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Roula Khalaf, Editor of the FT, selects her favourite stories in this weekly newsletter.
The extent to which young people tend to vote more for leftwing parties and older people for conservatives is often overstated. For all the talk of Donald Trump’s toxicity to America’s diverse youth, almost 40 per cent of 20-something US voters backed him in 2020, and the same share plan to do so this November. More than a third of young adults voted for the right in the most recent elections in France, Germany and Spain. There is generally an age gradient, to be sure, but its steepness is often exaggerated.
Britain today requires no such caveat. While the Tories have slumped with almost all demographics, the near-complete desertion of Rishi Sunak’s party by young Britons is astonishing. According to the latest polling, only one in 10 under-40s will vote Conservative at the next election.
Numbers like these are almost unprecedented. How did one of the world’s most successful political parties slide to the brink of generational wipeout?
The single most important factor is the dramatic breakdown of upward social mobility in the UK, which has hit young Britons much harder than their contemporaries elsewhere in the developed world.
We tend to talk about the decline in young adults’ home ownership as if it were a universal phenomenon. This is wrong. The share of 25-to-34-year-olds who own their own home in the US is six percentage points lower today than it was in 1990. In Germany it’s down eight points, in France just three, but in Britain the drop is 22 points. It’s a similar story with incomes, where Britons in their thirties are tracing the same trajectories as their forebears while Americans are leaving theirs in the dust.
The conveyor belt of socio-economic progress may have slowed elsewhere in the west, but in Britain it has sheared in two, leaving a generation stranded below.
As Rob Ford, professor of political science at the University of Manchester, put it to me, this has completely changed the political calculus for young people. In the old Thatcherite world, young Britons had realistic expectations of upward mobility and home ownership, and their political interests naturally lay with the party of homeowners and low taxes. Today none of these things are true.
The sense of betrayal is palpable. Ben Ansell, professor of comparative democratic institutions at Nuffield College, Oxford has shown that young Britons have lost the belief in social mobility that was a given for their parents’ generation. Applying his methodology internationally, I find that just 39 per cent of British under-30s trust that hard work will bring rewards, far below those in the US (60 per cent) and Germany (49), and also far below the 60 per cent of British 70-somethings who believe the same because it was true for them.
And this economic decoupling from Conservatism is matched with a growing misalignment on values, brought into sharp relief by Brexit. A survey carried out by Focaldata for the Financial Times shows that the cultural and economic beliefs held by young Britons and by Conservative voters are almost diametrically opposed. The share of 18-34s in Britain who say they “strongly dislike” the Tory party was stable at around 20 per cent before the EU referendum, but has doubled in the years since.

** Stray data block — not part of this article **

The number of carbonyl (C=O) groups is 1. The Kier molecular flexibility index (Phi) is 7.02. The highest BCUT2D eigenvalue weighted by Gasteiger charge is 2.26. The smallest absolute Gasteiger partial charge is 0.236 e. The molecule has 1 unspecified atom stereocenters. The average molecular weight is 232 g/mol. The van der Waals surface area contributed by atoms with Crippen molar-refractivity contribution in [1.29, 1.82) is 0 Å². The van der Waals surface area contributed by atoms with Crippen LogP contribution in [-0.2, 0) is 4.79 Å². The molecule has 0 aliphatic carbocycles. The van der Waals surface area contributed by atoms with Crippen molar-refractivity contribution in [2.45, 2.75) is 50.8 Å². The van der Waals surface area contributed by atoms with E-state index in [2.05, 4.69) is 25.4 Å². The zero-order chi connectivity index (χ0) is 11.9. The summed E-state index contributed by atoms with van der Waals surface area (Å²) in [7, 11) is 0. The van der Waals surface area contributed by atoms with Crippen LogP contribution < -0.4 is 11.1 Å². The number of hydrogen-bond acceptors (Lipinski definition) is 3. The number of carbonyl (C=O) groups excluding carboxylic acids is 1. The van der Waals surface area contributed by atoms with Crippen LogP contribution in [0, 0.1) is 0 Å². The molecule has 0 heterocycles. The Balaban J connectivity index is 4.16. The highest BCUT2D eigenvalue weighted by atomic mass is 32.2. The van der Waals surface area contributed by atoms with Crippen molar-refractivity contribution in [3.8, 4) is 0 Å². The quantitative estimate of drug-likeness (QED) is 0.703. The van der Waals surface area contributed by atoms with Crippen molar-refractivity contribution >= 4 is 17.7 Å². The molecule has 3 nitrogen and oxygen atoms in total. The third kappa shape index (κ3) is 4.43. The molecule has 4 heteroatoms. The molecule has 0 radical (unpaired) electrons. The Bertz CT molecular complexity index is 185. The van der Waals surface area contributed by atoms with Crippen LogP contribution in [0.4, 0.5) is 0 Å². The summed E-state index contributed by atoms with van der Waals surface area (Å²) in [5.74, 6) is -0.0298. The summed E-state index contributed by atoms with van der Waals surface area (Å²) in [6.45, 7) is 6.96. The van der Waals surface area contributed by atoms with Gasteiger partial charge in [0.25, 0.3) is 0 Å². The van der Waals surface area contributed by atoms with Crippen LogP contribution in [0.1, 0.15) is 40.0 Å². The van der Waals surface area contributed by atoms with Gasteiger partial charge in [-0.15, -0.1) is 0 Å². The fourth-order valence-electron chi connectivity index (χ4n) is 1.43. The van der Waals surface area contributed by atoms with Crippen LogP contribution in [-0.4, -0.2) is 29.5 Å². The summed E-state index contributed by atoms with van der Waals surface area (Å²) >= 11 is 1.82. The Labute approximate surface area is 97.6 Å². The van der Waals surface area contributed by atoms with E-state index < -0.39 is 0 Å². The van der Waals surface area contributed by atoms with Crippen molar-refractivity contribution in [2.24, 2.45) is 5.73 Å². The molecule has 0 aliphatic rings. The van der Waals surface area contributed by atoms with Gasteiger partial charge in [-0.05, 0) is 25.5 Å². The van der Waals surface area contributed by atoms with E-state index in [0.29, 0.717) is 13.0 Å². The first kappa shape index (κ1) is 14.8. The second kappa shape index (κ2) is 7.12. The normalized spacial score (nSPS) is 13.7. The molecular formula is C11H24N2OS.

This depth of brand damage means that even among young people whose values and economic circumstances mark them out as a typical Conservative, support for the party lags below where we would expect.
Focaldata’s James Kanagasooriam says the Tories are facing into a strong headwind. “All the weathervanes for young people are pointing in one direction — social beliefs, economic beliefs, economic position, Brexit, and geography — but international comparisons show this is not necessarily a permanent state of affairs”.
With misalignment on multiple axes, it’s little surprise that the Tories’ scant offering of young-adult-friendly policies has fallen flat. Where does the party go from here?
Their short-term hope will be that a Labour government finds it no easier to restart the conveyor belt and becomes the new vessel of the jilted generation’s ire. But long-term their only hope for success has to be a complete upturning of recent priorities to focus on creating a new cohort of upwardly mobile Britons, even at the cost of ructions among their older base. Conservative parties overseas show rejuvenation is possible if tough decisions are made.
Data sources and methodology
Values misalignment survey: Focaldata surveyed 2,005 British adults between 4 and 5 February 2024, as part of an ongoing piece of research on compounding factors of progressive attitudes among young Britons. The conservatism scale is calculated by summing four scales: housing tenure (scaled from living with one’s parents to owning a home outright), attitudes towards Brexit (scaled from negative to positive), social values (scaled from progressive to conservative views) and economic values (scaled from leftwing to rightwing views).
Political age gradients across the world: Data on detailed age-breakdowns of voting patterns was taken from an as-yet-unreleased update to the World Political Cleavages and Inequality Database, kindly provided by Amory Gethin with support from Morten Støstad. YouGov supplied detailed age breakdowns of current voting intentions in the UK and US, with additional US data provided by Ipsos and Quinnipiac, and current voting intention for Canada supplied by Abacus Data.